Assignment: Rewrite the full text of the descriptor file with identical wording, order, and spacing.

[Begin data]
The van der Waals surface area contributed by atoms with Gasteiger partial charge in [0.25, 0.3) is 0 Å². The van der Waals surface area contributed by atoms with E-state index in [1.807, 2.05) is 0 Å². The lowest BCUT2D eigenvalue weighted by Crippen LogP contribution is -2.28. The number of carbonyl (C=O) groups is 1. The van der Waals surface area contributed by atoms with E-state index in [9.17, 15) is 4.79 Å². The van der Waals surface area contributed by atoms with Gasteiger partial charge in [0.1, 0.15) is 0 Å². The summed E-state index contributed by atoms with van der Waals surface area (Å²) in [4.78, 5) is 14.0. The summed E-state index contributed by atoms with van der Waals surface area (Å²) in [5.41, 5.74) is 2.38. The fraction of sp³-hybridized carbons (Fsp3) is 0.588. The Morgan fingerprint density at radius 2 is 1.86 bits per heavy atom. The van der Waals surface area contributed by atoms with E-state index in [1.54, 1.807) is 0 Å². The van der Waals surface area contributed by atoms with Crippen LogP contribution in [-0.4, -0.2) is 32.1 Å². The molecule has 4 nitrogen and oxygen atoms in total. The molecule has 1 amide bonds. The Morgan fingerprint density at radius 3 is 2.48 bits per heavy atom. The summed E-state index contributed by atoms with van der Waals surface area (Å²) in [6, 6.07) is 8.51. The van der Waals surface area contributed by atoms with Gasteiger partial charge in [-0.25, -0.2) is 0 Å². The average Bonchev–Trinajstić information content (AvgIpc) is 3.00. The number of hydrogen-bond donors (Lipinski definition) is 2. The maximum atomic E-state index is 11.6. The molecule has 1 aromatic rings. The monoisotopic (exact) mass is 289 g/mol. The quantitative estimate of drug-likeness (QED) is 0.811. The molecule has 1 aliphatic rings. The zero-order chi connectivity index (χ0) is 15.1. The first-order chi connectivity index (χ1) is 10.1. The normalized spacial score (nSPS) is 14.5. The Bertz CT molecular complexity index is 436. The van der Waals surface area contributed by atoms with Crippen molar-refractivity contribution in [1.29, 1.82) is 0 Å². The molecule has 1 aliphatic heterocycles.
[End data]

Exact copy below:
The van der Waals surface area contributed by atoms with Gasteiger partial charge in [0.25, 0.3) is 0 Å². The van der Waals surface area contributed by atoms with E-state index in [1.807, 2.05) is 0 Å². The lowest BCUT2D eigenvalue weighted by Crippen LogP contribution is -2.28. The number of carbonyl (C=O) groups is 1. The van der Waals surface area contributed by atoms with E-state index in [9.17, 15) is 4.79 Å². The van der Waals surface area contributed by atoms with Gasteiger partial charge in [0.1, 0.15) is 0 Å². The summed E-state index contributed by atoms with van der Waals surface area (Å²) in [4.78, 5) is 14.0. The summed E-state index contributed by atoms with van der Waals surface area (Å²) in [5.41, 5.74) is 2.38. The fraction of sp³-hybridized carbons (Fsp3) is 0.588. The Morgan fingerprint density at radius 2 is 1.86 bits per heavy atom. The van der Waals surface area contributed by atoms with E-state index in [1.54, 1.807) is 0 Å². The van der Waals surface area contributed by atoms with Crippen LogP contribution in [-0.4, -0.2) is 32.1 Å². The molecule has 4 nitrogen and oxygen atoms in total. The molecule has 1 amide bonds. The Morgan fingerprint density at radius 3 is 2.48 bits per heavy atom. The summed E-state index contributed by atoms with van der Waals surface area (Å²) in [6, 6.07) is 8.51. The van der Waals surface area contributed by atoms with Gasteiger partial charge in [-0.25, -0.2) is 0 Å². The average Bonchev–Trinajstić information content (AvgIpc) is 3.00. The number of hydrogen-bond donors (Lipinski definition) is 2. The maximum atomic E-state index is 11.6. The molecule has 1 aromatic rings. The monoisotopic (exact) mass is 289 g/mol. The quantitative estimate of drug-likeness (QED) is 0.811. The molecule has 1 aliphatic rings. The zero-order chi connectivity index (χ0) is 15.1. The first-order chi connectivity index (χ1) is 10.1. The normalized spacial score (nSPS) is 14.5. The Bertz CT molecular complexity index is 436. The van der Waals surface area contributed by atoms with Crippen molar-refractivity contribution in [1.29, 1.82) is 0 Å². The molecule has 1 aliphatic heterocycles.